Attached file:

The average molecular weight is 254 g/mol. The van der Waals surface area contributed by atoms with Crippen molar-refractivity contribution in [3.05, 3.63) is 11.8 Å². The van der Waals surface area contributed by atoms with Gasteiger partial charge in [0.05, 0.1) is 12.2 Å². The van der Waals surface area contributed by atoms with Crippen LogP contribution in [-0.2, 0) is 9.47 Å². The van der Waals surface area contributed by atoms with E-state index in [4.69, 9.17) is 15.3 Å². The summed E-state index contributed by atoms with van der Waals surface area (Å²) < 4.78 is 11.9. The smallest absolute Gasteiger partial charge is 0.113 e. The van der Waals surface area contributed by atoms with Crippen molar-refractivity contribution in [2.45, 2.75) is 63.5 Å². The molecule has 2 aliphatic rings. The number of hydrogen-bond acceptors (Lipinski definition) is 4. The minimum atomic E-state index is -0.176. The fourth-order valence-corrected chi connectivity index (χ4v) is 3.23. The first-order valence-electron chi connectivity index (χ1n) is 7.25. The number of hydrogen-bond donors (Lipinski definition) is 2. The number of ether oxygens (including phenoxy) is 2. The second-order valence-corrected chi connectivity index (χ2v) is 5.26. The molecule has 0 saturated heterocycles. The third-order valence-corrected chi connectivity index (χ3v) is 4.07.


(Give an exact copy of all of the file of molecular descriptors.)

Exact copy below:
The average molecular weight is 254 g/mol. The van der Waals surface area contributed by atoms with Crippen molar-refractivity contribution in [3.05, 3.63) is 11.8 Å². The van der Waals surface area contributed by atoms with Gasteiger partial charge in [0.05, 0.1) is 12.2 Å². The van der Waals surface area contributed by atoms with Crippen LogP contribution in [-0.2, 0) is 9.47 Å². The van der Waals surface area contributed by atoms with E-state index in [4.69, 9.17) is 15.3 Å². The summed E-state index contributed by atoms with van der Waals surface area (Å²) < 4.78 is 11.9. The smallest absolute Gasteiger partial charge is 0.113 e. The van der Waals surface area contributed by atoms with Crippen molar-refractivity contribution in [2.45, 2.75) is 63.5 Å². The molecule has 2 aliphatic rings. The number of hydrogen-bond acceptors (Lipinski definition) is 4. The minimum atomic E-state index is -0.176. The fourth-order valence-corrected chi connectivity index (χ4v) is 3.23. The first-order valence-electron chi connectivity index (χ1n) is 7.25. The number of hydrogen-bond donors (Lipinski definition) is 2. The number of ether oxygens (including phenoxy) is 2. The second-order valence-corrected chi connectivity index (χ2v) is 5.26. The molecule has 0 saturated heterocycles. The third-order valence-corrected chi connectivity index (χ3v) is 4.07.